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BUS OPERATORS “PLACED IN JEOPARDY”

29 Jan Transport

The government’s non-payment of R1.2 billion in subsidies owed to bus operators was an attack on people’s jobs, the South African Communist Party said on Thursday.
It would also deprive people of access to affordable transport, spokesman Malesela Maleka said in a statement.

The SA Transport and Allied Workers’ Union said on Wednesday that operators would be able to pay their staff for only the next two weeks if the government did not come up with the money.

The South African Bus Operators’ Association brought an urgent application in the Pretoria High Court on Thursday to try to force the government to pay the subsidies.

The outcome of that hearing was not known shortly before noon on Thursday.

Left unattended, the situation had the potential to result in job losses and drive many small operators into liquidation, said Maleka.

Small bus operators had already approached the SACP about their dire situation.

“Surely, as the SACP has consistently argued before, it cannot be that we throw billions of rands into wasteful expenditures like Gautrain, yet thousands of workers’ jobs and income for small bus operators are placed in jeopardy.”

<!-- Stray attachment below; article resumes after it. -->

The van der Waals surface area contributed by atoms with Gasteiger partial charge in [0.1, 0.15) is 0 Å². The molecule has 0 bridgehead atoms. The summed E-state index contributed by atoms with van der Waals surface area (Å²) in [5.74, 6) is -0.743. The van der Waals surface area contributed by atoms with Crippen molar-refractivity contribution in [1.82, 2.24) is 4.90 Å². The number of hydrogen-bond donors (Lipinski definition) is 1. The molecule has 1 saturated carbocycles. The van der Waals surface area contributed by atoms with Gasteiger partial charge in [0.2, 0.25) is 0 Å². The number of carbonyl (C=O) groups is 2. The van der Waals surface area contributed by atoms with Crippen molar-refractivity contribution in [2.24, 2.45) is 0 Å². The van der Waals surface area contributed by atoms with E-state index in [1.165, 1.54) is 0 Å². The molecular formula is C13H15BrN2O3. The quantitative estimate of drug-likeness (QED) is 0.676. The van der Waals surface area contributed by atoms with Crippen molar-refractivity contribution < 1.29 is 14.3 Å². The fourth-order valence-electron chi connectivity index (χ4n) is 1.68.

According to Satawu, bus companies operate on a five to 10 percent profit margin, relying on the subsidies for 40 to 60 percent of their revenue, with the rest covered by fares.

The subsidies are determined by formulae in bus operators’ contracts with the government, and which could include the number of kilometres driven, and adjustments for fuel and labour costs, and growth in the number of passengers.

Golden Arrow Bus Service took the government to the Cape High Court on Wednesday over the R92 million in subsidies it was owed. The case was postponed.

In a statement, Golden Arrow executive director Barry Gie said the company could not guarantee that it would be in a position to continue operating after January 31 as it would be “insolvent by then”.

The department was reportedly short of money it needed to pay them because the National Treasury had refused to meet its original budget request. It had not paid the subsidies since November.

The Treasury, in turn, had reportedly accused the Transport Department of overspending.

The Treasury was not immediately available for comment on Thursday.

Source: Business Report – SAPA